My friend M. went on a date with my frientance A.S. (a frientance is someone closer than an acquaintance but not quite a friend; a fracquaintance is someone who's slightly more than an acquaintance, but not a friend: the order is "acquaintance, fracquaintance, frientance, friend"). My friend A. is flirting with a girl he likes. My friend A.L. has a new boyfriend, J. My friend I. has started seeing someone. My cleaner has a new man, and she's head over heels.
It's delightful to behold all this. It's always delightful, for me, to see people falling in love, or enjoying attraction and/or romantic feelings. All the charm, the bashful pleasure, the happiness... Love is always wonderful, and it's good to have it in the world. There ought to be more of it. And because I like my friends, it's even better for me that this love in the world is theirs.
But there's another person inside me, stepped aside from that person, and that separate me would like her own love - just a little bit of it.
It's funny. When you tell people that you wish you were in love, or that you wish for a partner, they always seem to assume that there's something wrong: that you don't have a rich life, or that you're unhappy and looking for someone to make you happy, or that you don't have enough belief in yourself, or liking for yourself, to manage without someone else there to buoy you up. It never occurs to people that you might want someone because your life is full and interesting, and you want someone to share that fullness and those interests with; or that you want someone because you're happy, and you want to share that happiness with someone, or give it to them; or that you want someone because you get pleasure from making someone happy, and you want to do that.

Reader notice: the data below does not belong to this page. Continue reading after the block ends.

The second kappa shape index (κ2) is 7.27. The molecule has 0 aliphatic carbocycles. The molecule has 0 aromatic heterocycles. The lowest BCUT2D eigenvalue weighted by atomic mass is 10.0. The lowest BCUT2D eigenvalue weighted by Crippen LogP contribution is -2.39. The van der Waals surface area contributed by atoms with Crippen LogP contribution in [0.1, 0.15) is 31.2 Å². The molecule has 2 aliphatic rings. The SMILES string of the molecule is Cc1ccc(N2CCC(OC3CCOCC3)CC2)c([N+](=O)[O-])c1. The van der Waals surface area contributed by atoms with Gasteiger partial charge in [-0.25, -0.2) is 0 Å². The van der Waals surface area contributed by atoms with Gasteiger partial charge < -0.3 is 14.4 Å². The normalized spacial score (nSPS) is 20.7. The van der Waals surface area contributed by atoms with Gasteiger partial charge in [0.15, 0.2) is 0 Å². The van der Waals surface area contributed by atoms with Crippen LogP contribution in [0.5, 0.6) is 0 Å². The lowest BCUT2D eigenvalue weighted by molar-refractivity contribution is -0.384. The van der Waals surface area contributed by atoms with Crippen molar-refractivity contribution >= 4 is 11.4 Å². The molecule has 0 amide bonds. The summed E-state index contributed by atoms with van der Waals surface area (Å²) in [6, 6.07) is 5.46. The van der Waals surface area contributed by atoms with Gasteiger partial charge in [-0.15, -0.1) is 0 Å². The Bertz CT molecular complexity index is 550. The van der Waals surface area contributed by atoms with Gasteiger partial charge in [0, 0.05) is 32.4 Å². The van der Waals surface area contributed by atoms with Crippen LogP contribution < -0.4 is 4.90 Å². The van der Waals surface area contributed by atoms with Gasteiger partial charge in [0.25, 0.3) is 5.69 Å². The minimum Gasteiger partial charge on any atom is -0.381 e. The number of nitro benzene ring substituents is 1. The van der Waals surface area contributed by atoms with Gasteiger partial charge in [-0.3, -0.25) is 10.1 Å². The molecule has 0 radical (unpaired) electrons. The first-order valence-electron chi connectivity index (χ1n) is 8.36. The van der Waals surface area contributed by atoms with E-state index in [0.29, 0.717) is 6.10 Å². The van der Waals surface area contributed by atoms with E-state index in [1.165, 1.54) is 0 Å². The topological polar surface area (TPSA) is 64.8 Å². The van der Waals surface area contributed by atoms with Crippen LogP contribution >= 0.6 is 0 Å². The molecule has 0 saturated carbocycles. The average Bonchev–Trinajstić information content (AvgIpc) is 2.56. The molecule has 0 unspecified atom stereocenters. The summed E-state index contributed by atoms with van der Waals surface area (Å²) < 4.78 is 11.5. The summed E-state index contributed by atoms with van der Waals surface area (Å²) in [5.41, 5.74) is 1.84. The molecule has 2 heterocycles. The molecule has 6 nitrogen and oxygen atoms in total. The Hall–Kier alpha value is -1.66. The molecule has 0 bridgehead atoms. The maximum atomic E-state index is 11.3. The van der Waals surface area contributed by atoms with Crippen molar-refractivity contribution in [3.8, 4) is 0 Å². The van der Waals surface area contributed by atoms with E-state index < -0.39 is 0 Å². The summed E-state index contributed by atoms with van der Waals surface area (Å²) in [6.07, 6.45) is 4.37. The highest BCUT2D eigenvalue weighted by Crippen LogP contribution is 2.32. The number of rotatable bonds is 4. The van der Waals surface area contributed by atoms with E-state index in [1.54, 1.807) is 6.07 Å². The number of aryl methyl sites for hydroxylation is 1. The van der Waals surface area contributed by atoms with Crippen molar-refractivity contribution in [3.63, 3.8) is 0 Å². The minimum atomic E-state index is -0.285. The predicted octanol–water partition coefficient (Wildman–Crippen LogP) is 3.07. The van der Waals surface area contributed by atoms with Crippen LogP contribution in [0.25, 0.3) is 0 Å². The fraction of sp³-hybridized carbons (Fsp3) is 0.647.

M. said, "Everyone gets their five minutes," and I believe they do. But sometimes I feel like that Divine Comedy lyric: "I know the best is yet to come,/But does it always take this long?"
That's all; that's all; that's all.
You'll want your joke, I expect:
A man walks into a psychiatrist's office and says, "Doctor, I don't know what's wrong with me: sometimes I think I'm a tee-pee, and sometimes I think I'm a wigwam." And the doctor says, "Oh, that's easy! You're too tense."